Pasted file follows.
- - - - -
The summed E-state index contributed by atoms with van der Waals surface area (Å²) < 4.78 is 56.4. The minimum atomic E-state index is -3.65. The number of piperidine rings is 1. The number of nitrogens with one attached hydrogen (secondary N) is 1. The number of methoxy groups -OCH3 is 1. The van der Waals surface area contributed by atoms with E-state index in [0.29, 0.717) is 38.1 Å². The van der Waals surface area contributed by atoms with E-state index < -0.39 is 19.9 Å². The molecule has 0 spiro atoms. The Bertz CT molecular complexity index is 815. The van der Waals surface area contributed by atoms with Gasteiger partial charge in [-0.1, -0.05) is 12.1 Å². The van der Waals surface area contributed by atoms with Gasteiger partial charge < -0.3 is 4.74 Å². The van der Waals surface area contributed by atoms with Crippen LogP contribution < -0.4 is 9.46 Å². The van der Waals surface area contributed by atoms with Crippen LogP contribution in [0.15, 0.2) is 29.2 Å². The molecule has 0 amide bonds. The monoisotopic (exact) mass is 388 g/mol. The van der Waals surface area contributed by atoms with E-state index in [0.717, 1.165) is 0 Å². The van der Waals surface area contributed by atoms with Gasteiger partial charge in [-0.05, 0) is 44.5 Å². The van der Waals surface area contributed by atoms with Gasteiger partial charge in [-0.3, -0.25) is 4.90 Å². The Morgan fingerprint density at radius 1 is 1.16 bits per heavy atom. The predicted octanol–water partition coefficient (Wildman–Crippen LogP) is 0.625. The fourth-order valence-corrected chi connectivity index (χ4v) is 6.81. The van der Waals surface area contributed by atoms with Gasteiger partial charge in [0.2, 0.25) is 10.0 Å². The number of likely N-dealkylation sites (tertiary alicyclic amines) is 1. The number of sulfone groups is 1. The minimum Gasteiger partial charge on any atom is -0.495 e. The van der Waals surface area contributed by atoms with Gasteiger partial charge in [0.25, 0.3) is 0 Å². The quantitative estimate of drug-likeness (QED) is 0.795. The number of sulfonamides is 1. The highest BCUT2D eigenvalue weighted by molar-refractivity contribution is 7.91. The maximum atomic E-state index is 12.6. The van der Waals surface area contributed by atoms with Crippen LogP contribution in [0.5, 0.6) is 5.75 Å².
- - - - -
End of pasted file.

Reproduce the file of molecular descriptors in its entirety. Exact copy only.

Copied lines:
The summed E-state index contributed by atoms with van der Waals surface area (Å²) < 4.78 is 56.4. The minimum atomic E-state index is -3.65. The number of piperidine rings is 1. The number of nitrogens with one attached hydrogen (secondary N) is 1. The number of methoxy groups -OCH3 is 1. The van der Waals surface area contributed by atoms with E-state index in [0.29, 0.717) is 38.1 Å². The van der Waals surface area contributed by atoms with E-state index < -0.39 is 19.9 Å². The molecule has 0 spiro atoms. The Bertz CT molecular complexity index is 815. The van der Waals surface area contributed by atoms with Gasteiger partial charge in [-0.1, -0.05) is 12.1 Å². The van der Waals surface area contributed by atoms with Gasteiger partial charge < -0.3 is 4.74 Å². The van der Waals surface area contributed by atoms with Crippen LogP contribution < -0.4 is 9.46 Å². The van der Waals surface area contributed by atoms with Crippen LogP contribution in [0.15, 0.2) is 29.2 Å². The molecule has 0 amide bonds. The monoisotopic (exact) mass is 388 g/mol. The van der Waals surface area contributed by atoms with E-state index in [0.717, 1.165) is 0 Å². The van der Waals surface area contributed by atoms with Gasteiger partial charge in [-0.05, 0) is 44.5 Å². The van der Waals surface area contributed by atoms with Gasteiger partial charge in [-0.3, -0.25) is 4.90 Å². The Morgan fingerprint density at radius 1 is 1.16 bits per heavy atom. The predicted octanol–water partition coefficient (Wildman–Crippen LogP) is 0.625. The fourth-order valence-corrected chi connectivity index (χ4v) is 6.81. The van der Waals surface area contributed by atoms with Gasteiger partial charge in [0.2, 0.25) is 10.0 Å². The number of likely N-dealkylation sites (tertiary alicyclic amines) is 1. The number of sulfone groups is 1. The minimum Gasteiger partial charge on any atom is -0.495 e. The van der Waals surface area contributed by atoms with Gasteiger partial charge in [0.25, 0.3) is 0 Å². The quantitative estimate of drug-likeness (QED) is 0.795. The number of sulfonamides is 1. The highest BCUT2D eigenvalue weighted by molar-refractivity contribution is 7.91. The maximum atomic E-state index is 12.6. The van der Waals surface area contributed by atoms with Crippen LogP contribution in [0.5, 0.6) is 5.75 Å².